The New Orleans Pelicans agreed Saturday to trade Davis to the Lakers, according to people with knowledge of the deal. The Lakers will send Lonzo Ball, Brandon Ingram and Josh Hart and several draft picks to New Orleans to acquire Davis.
The Pelicans will get the No. 4 pick in this week’s draft, a top-eight protected pick in 2021 that becomes an unprotected first-rounder in 2022, an unprotected swap in 2023, an unprotected first-round pick in 2024 and an unprotected swap in 2025, making it the largest haul of picks sent out by the Lakers since they acquired Steve Nash and Dwight Howard in 2012.
Davis is under contract through the 2020-21 season, although he holds a player option on the final year of his contract. He’s owed $27.1 million next season and $28.7 million in 2020-21 if he exercises his option.
The trade is not expected to be finalized until the new league year on July 6. The amount of salary cap space the Lakers have remaining will depend on how the trade is executed, but the Lakers could have enough cap space to sign another player to a maximum contract. Davis has a $4-million trade kicker in his contract that he can waive.
“Rob and I worked hard in February to try to make it happen,” said Magic Johnson, the Lakers’ former president of basketball operations. “Now that it’s happened here in the summer time, I’m just so proud of Jeanie Buss because she’s been taking a lot of flak. Now everybody can see who the leader, how great of a owner she really is.”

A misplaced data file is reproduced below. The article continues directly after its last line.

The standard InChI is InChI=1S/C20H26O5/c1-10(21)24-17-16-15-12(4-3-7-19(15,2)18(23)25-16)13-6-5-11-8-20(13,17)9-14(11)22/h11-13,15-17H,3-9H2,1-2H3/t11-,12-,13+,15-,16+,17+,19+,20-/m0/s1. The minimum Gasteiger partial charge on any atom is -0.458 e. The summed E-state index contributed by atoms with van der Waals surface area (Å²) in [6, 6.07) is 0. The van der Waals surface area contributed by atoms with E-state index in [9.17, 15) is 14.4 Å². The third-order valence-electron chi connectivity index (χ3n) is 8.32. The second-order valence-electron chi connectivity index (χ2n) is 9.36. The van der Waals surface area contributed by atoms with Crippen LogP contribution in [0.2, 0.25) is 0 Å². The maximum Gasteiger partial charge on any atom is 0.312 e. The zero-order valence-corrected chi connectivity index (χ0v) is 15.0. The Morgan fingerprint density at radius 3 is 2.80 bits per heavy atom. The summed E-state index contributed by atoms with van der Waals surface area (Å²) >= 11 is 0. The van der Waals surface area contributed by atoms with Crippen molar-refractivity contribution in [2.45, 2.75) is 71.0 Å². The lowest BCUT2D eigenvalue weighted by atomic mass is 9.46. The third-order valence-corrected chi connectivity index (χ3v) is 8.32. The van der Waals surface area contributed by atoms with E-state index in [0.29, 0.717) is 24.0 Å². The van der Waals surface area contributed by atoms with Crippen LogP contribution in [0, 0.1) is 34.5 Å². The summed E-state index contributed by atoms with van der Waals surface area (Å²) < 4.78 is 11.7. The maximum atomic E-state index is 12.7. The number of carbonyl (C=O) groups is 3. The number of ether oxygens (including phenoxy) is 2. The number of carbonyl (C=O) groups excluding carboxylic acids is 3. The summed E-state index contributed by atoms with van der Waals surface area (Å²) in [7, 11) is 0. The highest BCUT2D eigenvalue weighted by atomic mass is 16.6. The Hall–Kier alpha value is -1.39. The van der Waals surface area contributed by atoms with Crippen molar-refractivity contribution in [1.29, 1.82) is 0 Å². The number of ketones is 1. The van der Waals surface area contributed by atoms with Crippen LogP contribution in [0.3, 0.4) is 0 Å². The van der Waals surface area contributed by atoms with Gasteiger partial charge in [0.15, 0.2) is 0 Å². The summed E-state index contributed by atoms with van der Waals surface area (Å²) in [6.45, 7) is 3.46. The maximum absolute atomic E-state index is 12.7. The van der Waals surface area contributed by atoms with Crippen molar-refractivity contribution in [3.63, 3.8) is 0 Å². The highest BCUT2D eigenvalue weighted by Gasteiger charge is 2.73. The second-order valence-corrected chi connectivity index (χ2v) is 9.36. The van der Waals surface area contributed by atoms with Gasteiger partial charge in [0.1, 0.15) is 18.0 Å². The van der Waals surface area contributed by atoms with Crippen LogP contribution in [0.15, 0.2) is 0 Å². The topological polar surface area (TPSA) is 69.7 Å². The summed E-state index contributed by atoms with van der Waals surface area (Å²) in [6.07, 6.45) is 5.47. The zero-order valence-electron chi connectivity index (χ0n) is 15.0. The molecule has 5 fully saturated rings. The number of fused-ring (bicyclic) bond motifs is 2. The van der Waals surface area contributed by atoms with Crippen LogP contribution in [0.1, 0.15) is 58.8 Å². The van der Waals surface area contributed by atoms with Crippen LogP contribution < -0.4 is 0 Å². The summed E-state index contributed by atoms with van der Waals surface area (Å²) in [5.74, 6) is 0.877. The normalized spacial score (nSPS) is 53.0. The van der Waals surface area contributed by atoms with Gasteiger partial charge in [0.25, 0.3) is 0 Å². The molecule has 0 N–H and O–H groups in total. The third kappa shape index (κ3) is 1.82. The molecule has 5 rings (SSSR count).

Davis’ acquisition comes a year after the Lakers signed LeBron James. At the time, their front office of Johnson and Rob Pelinka said James was the first part of a two-year process to rebuild the Lakers into a championship-caliber team.
The Lakers hoped to make progress last season. Hampered by injuries, particularly a five-week absence by James because of a strained groin, they missed the playoffs for the sixth consecutive season. A roster without much shooting and with a hodgepodge of veterans who agreed to one-year deals couldn’t withstand that adversity.
Davis, 26, requested a trade in January and the Lakers aggressively pursued him before the Feb. 7 trade deadline. Though the Lakers were enthusiastic in trying to make a deal, then Pelicans general manager Dell Demps was less so. Demps refused to work with Pelinka, and while he took Johnson’s phone calls, he barely engaged with his offers.
Last week, Griffin put together the potential framework for a deal to open negotiations, encouraging interested teams to find a third team that could help New Orleans obtain a talented veteran. The Pelicans had initially hoped they could acquire three of the Lakers’ top young players and the fourth overall draft pick — one they could send to another team for a player. In particular, New Orleans coveted Kyle Kuzma, but the Lakers kept him at the cost of the first-round picks.
Davis is considered a franchise-changing type of player. The 6-foot-10 forward-center was limited to 56 games last season because of injuries and averaged 25.9 points, 12.0 rebounds, 3.9 assists, 2.4 blocked shots and 1.6 steals. Although those statistics are at or above his career averages, his scoring was down more than two points per game from the previous two seasons.